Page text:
• Totem Pole Cactus Lophocereus schottii monstrose
  • Toothless Desert Spoon Dasylirion quadrangulatum
  • Spineless Pricky Pear Cactus Opuntia cochenillifera 
  • Red Yucca Hesperaloe and Giant Hesperaloe
  • Moroccan Mound Euphorbia resinifera
  • Lady Slipper Pedilanthus macrocarpus
  • Pencil Cactus or Firesticks Euphorbia tirucalli (pictured below; beware of toxic sap)
  • Elephant’s Food* Portulacaria afra
  • Spanish Dagger* (variegated or green) Yucca gloriosa
  • Jade** Crassula ovata

Marylee Pangman is the founder and former owner of The Contained Gardener in Tucson, Ariz. She has become known as the Desert’s Potted Garden Expert. Marylee is available for digital consultations, and you can email her with comments and questions at This email address is being protected from spambots. You need JavaScript enabled to view it.; and follow the Potted Desert on Facebook.

Published in Potted Desert Garden

Many of us have gates at the front of our desert homes. They are nice to have, as they can keep the critters out while also creating a beautiful courtyard that serves as the first entry to our home.

An adorned gate, of course, crafts a welcoming message to your guests as they approach your home. Beyond that, however, you may not think of this area as a space that needs added décor; after all, we don’t live out there.

Often, a sidewalk or driveway leads right up to the entry way, limiting choices on what can be placed at the wall or gate. A container garden at the front gate can offer a living welcome to all who come to your home—including yourself, every day!

Consider the case of this home, where the gate and entryway were essentially a blank slate. To the left of the gate is the driveway, leading to the garage. There is landscaping to the right of the gate on a downhill slope. This situation was perfect for a trio of pots, which added color and curb appeal to the entry.

Planted in these winter pots are Euryops, Snapdragons, Dusty Miller and an Artemesia. The tall pot on the right has similar plantings, along with a Pyracantha in full bloom.

Our next picture shows the summer story of this gate. The Euryops and Artemisia are still growing after a winter pruning. Because these pots are western-facing, a Lantana variety has been added, for low water usage and to deter critters. You can see the Pyracantha is just about ready for a pruning that will guide it up toward the arch of the gate.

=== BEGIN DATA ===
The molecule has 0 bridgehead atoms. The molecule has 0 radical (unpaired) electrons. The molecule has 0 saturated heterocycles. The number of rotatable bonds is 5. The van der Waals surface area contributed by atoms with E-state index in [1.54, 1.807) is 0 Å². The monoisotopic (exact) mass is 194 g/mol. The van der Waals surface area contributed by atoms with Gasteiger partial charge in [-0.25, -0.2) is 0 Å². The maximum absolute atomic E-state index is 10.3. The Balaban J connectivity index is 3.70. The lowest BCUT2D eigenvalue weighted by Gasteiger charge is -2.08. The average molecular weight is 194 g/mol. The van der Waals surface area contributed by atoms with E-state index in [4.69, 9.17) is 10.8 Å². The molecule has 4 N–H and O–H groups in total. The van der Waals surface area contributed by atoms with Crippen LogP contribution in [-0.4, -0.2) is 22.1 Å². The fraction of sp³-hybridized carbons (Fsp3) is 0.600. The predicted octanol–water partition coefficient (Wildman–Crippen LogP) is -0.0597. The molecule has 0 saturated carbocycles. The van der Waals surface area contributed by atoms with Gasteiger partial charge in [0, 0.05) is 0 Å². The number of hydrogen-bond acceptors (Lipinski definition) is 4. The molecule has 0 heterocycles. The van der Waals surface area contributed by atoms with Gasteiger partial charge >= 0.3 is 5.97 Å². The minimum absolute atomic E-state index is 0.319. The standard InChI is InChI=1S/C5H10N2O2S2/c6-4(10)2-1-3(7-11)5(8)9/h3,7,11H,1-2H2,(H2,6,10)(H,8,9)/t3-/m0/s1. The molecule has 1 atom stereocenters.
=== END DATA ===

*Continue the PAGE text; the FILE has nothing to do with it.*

Unfortunately, the homeowner started having a serious battle with various animals—who are coming down into residential areas more due to the drought—that thought of the plants as possible food. At first, the homeowner they added fencing to the pots, but that became an eyesore real fast.

Because of the fencing issues and the water/calcium stains that were developing on the aggregate concrete, we finally decided to switch the previous pots out with colorful blue pots that were rectangular in shape, to hug the entry walls. We added Red Yucca and Golden Barrels, enhancing the front gate with an easy-care invitation to enter.

Welcoming, isn’t it? See the pics below.

Marylee Pangman is the founder and former owner of The Contained Gardener in Tucson, Ariz. She has become known as the Desert’s Potted Garden Expert. She is available for digital consultations, and you can email her with comments and questions at This email address is being protected from spambots. You need JavaScript enabled to view it.. You can also follow The Potted Desert at facebook.com/PottedDesert. The Potted Desert Garden appears every Tuesday morning at CVIndependent.com.

Three pots filled with winter plants added a lot to the entryway.

During the summer, a mix of plants both remaining and new created a nice look.

When animals started treating the plants as food, fencing helped—but was rather unsightly.

The final, lovely solution: Rectangular blue pots with Red Yucca and Golden Barrels.

Published in Potted Desert Garden

With so many new varieties and hybrids of flowers being introduced each year, we can have great fun putting unique combinations together. When you discover something unique, don’t hide it among many other plants, colors and textures. Let it take center stage!

Color can be affected by many factors in our landscape. Reflections from surroundings can change or enhance colors, as you can see above. Flowers with complementary colors will appear stronger or brighter when placed together. (Remember that complementary colors are across the color wheel from each other.)

Plants in the shade will appear darker in color. The weather, clouds and sun will change the color of plants as well. Therefore, when we consider color in our planting designs, we need to think about not only the combination of different plants/flowers, but also the effect of the surroundings on the plants. For instance, a dark green wall behind green plants will all blend into nothingness.

Add our intense sun and heat to fuchsia bougainvillea, and they will blind you with brilliance in the spring, and become much more subdued in the summer heat. In the picture above, the true color of the flowers (bracts) is what you will see in the summer heat, while the color reflected in the water is the color during cooler times.